African-American Landmarks: Maggie L. Walker National Historic Site

    African-American Landmarks: Maggie L. Walker National Historic Site

    Part of our African-American Landmarks & Destinations Family Travel Series

    By Kimberly Dijkstra


    Maggie L. Walker

    Born in Richmond, Virginia, in 1864, Maggie L. Walker demonstrated leadership abilities at a young age. At 14 years old, the future teacher and businesswoman joined the local council of the Independent Order of St. Luke, an organization that looked after the sick and elderly, supported humanitarian causes, and promoted individual self-help and integrity. 


    Walker served in numerous capacities, rising to the position of Grand Deputy Matron in 1985, at which time she established the Juvenile Branch of the Order, encouraging education, community service, and thrift in young members. She rose again to Right Worthy Grand Secretary in 1899, and held the position until her death in 1934. Under her leadership, the organization thrived.


    In 1902, Walker established The St. Luke Herald, a newspaper that communicated the Order’s objectives to the public. Recognizing the discrimation her community faced at white-owned banks, Walker stated in a speech, “Let us have a bank that will take the nickels and turn them into dollars.” In another speech, she said, “Let us put our money together; let us use our money; Let us put our money out at usury among ourselves, and reap the benefit ourselves.”


    In 1903, she founded the St. Luke Penny Savings Bank and served as the bank’s first president. As the first African-American woman to charter a bank in the United States, Walker became a role model for young African-American women. She helped found the Richmond Council of Colored Women in 1912 and helped raise funds for institutions, such as Janie Porter Barrett’s Virginia Industrial School for Colored Girls.


    On the first day it opened for business, nearly 300 customers deposited more than $9,000. Children were encouraged to save their pennies in the bank, instilling strong financial sense in the youth. The bank grew over the years to serve more than 50,000 members. 


    When the Great Depression struck, Walker took action to ensure her customers’ assets were secure. The bank merged with two other local banks and Walker served as chairman of the board of directors. Until 2009, the Consolidated Bank and Trust Company was the oldest bank continually operated by African Americans in the United States. Numerous Black families were able to realize their dream of home ownership because of Walker’s visionary enterprises.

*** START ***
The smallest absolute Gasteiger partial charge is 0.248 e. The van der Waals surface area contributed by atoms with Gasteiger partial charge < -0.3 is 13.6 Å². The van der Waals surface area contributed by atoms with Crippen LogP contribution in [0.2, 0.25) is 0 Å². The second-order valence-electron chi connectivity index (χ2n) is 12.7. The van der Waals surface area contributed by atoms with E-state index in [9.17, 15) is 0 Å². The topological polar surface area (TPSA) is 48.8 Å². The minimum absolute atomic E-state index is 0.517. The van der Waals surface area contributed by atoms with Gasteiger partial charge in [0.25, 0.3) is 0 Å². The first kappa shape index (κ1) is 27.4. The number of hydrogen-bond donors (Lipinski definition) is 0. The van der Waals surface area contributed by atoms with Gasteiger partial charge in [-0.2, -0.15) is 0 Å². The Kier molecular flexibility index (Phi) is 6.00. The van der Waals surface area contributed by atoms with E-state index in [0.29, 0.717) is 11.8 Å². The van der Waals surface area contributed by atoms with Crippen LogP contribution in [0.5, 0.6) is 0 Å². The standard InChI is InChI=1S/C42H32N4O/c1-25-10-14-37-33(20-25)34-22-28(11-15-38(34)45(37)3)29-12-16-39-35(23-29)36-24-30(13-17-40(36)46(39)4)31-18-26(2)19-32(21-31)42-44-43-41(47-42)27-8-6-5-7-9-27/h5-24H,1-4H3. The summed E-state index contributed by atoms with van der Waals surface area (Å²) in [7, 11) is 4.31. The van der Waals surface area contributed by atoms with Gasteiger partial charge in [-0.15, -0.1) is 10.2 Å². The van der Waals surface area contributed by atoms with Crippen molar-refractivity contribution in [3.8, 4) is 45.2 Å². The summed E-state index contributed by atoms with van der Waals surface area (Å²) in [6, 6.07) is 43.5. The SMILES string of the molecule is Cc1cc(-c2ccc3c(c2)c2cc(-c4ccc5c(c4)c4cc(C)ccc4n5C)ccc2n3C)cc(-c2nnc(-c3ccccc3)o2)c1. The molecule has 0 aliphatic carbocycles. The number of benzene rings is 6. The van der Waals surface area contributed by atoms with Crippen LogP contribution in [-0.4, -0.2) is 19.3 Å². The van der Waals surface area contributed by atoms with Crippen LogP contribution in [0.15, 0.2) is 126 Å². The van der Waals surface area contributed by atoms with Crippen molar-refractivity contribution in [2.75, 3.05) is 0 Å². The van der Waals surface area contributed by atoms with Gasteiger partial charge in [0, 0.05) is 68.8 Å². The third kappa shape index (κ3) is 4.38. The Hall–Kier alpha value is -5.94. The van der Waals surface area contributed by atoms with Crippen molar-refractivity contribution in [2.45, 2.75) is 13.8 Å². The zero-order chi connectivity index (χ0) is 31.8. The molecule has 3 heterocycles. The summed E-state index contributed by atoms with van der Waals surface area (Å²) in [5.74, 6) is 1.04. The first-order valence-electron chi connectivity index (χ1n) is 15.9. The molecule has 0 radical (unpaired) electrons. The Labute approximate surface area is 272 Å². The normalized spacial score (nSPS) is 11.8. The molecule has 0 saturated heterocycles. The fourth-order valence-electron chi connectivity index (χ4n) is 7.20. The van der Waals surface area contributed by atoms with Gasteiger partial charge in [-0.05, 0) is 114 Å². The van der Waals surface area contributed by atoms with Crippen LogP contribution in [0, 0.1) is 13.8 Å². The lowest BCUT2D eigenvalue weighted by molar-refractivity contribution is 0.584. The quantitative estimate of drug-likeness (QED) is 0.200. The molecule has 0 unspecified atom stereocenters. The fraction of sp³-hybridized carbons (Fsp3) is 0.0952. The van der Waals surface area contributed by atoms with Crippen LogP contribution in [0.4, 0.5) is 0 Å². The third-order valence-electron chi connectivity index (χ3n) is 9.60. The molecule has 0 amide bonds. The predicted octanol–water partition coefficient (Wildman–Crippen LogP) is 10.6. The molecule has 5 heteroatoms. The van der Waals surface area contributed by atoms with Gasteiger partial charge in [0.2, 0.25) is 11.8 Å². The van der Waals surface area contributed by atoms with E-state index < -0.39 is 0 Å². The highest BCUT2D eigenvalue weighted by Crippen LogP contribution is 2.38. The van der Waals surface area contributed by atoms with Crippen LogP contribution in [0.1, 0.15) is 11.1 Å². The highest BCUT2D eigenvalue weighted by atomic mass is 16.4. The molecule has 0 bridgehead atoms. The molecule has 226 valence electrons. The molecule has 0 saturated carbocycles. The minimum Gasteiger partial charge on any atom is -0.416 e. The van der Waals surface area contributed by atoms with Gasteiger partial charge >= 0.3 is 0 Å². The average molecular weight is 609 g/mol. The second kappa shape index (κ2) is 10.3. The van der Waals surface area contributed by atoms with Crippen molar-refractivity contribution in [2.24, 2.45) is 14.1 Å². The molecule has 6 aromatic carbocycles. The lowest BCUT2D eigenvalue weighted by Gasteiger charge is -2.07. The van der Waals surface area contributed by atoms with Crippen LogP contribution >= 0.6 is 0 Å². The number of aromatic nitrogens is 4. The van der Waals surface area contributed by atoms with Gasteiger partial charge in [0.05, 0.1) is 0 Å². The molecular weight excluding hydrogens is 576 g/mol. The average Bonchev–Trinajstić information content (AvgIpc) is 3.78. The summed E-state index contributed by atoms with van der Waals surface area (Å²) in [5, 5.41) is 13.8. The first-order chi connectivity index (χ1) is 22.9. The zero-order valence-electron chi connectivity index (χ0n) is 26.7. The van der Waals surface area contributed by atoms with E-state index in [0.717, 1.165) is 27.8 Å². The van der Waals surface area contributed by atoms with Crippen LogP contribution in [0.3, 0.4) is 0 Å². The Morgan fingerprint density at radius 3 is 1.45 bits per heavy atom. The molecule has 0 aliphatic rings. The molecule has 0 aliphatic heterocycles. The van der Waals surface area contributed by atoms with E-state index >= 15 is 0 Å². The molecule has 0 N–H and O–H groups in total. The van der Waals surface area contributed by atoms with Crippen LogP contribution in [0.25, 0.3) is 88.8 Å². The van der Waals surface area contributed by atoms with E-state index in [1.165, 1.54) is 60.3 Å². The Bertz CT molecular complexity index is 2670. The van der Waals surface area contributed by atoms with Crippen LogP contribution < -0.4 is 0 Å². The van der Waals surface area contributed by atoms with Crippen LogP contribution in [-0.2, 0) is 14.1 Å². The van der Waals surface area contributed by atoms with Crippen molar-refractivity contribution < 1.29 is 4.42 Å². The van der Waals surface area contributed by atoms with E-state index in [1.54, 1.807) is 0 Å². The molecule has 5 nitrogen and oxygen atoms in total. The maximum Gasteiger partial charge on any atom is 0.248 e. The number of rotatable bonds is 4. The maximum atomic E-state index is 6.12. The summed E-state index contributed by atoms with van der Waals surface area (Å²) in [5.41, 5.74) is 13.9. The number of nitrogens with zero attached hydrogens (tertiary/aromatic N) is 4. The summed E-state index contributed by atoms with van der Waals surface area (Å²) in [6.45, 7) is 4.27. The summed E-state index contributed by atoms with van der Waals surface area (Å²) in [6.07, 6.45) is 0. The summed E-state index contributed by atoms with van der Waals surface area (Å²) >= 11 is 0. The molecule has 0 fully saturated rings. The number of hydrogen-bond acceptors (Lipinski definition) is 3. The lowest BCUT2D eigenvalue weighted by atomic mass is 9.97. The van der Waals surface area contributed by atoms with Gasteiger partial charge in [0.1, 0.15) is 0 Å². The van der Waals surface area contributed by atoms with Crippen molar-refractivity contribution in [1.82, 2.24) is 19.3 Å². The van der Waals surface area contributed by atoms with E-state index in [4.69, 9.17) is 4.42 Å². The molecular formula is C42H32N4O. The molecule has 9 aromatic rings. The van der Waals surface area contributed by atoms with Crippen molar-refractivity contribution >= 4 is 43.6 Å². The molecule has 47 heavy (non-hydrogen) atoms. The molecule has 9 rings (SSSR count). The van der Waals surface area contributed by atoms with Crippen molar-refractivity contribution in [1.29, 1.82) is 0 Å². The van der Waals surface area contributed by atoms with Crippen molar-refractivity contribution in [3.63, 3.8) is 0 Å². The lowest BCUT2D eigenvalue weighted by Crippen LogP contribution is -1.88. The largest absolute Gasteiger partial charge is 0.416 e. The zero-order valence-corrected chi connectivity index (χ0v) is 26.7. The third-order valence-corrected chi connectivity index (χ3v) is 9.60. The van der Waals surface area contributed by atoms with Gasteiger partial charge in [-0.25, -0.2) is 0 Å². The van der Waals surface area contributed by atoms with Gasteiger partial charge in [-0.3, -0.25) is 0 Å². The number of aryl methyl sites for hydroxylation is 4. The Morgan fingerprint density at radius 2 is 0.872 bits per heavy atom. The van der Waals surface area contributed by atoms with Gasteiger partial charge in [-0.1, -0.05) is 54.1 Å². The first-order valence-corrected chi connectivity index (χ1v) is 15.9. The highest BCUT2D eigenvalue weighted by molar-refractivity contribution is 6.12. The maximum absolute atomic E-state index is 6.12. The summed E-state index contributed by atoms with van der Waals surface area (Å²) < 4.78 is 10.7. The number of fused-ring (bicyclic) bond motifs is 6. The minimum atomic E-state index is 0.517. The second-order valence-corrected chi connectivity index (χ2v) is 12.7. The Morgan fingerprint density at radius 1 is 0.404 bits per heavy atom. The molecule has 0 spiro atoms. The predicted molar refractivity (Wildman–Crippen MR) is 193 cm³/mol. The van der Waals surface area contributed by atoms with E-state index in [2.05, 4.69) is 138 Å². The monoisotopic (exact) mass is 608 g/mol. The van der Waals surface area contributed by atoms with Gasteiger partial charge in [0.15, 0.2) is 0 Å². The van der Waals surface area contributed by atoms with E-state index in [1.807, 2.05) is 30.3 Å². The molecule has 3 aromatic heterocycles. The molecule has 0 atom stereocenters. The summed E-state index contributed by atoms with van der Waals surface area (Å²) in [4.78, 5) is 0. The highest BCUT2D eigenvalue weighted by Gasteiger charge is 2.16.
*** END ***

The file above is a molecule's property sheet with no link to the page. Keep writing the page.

Throughout her life, in addition to her work with the Order and the bank, Walker was active in civic groups. She served as vice president of a local NAACP chapter, as well as a member of the national NAACP board, and as a member of the Virginia Interracial Commission. She always strove to challenge racial and gender injustice and used her successes to make tangible improvements in the way of life of African Americans. 


    Walker’s family life eventually met tragedy when her son mistook her husband for a burglar and shot him. She managed the household after her husband’s death and continued her work in the community. Disabled later in life and confined to a wheelchair, Walker adapted and became an example for people with disabilities. 


    Her Legacy

    Walker’s many accomplishments are remembered at 110 ½ East Leigh Street, Richmond, VA. The home remained in the Walker family until 1979, when the National Park Service (NPS) purchased it and made it a National Historic Site. Furnishings in the Victorian home where she raised her children and built additions as her family grew are original to the early 1900s period of occupancy. Nowhere can one come closer to understanding Walker’s life of service and entrepreneurship. 


    Guided tours of the historic home are available by reservation only. Children are invited to participate in the Junior Ranger program. Activities in the Junior Ranger booklet allow young visitors to explore Walker’s story in the context of our country’s history.


    Walker’s bank has been a source of pride for Richmond residents and still stands today at the corner of 1st and Marshall Streets under the name Premier Bank. Two blocks away, in Maggie Lena Walker Memorial Plaza, a 10-foot-tall bronze statue stands in her honor, surrounded by benches marked by a timeline of her most notable achievements. 


    St. Luke Hall, the primary headquarters for the Order of St. Luke publishing site of the St. Luke Herald, still stands on the corner of Baker and St. James Streets. Since 2020, it has been known as the St. Luke Legacy Center, with the mission of providing the same types of services that Walker organized for families in need.


    These landmarks are located in the Jackson Ward Historic District, which was significant during the Civil Rights era. It has been referred to as “The Cradle of Black Capitalism” due to Walker’s endeavors and the other 100 Black-owned businesses which operated during the Jim Crow era. This lively area is also home to the Black History Museum and Cultural Center of Virginia, the iconic Hippodrome Theater, and a number of soul food restaurants and indie art galleries.


    The NPS has produced The Jackson Ward Walking Tour podcast, featuring 13 stops in this important center of African American cultural and economic activity. Download it and a map before venturing out into the neighborhood.



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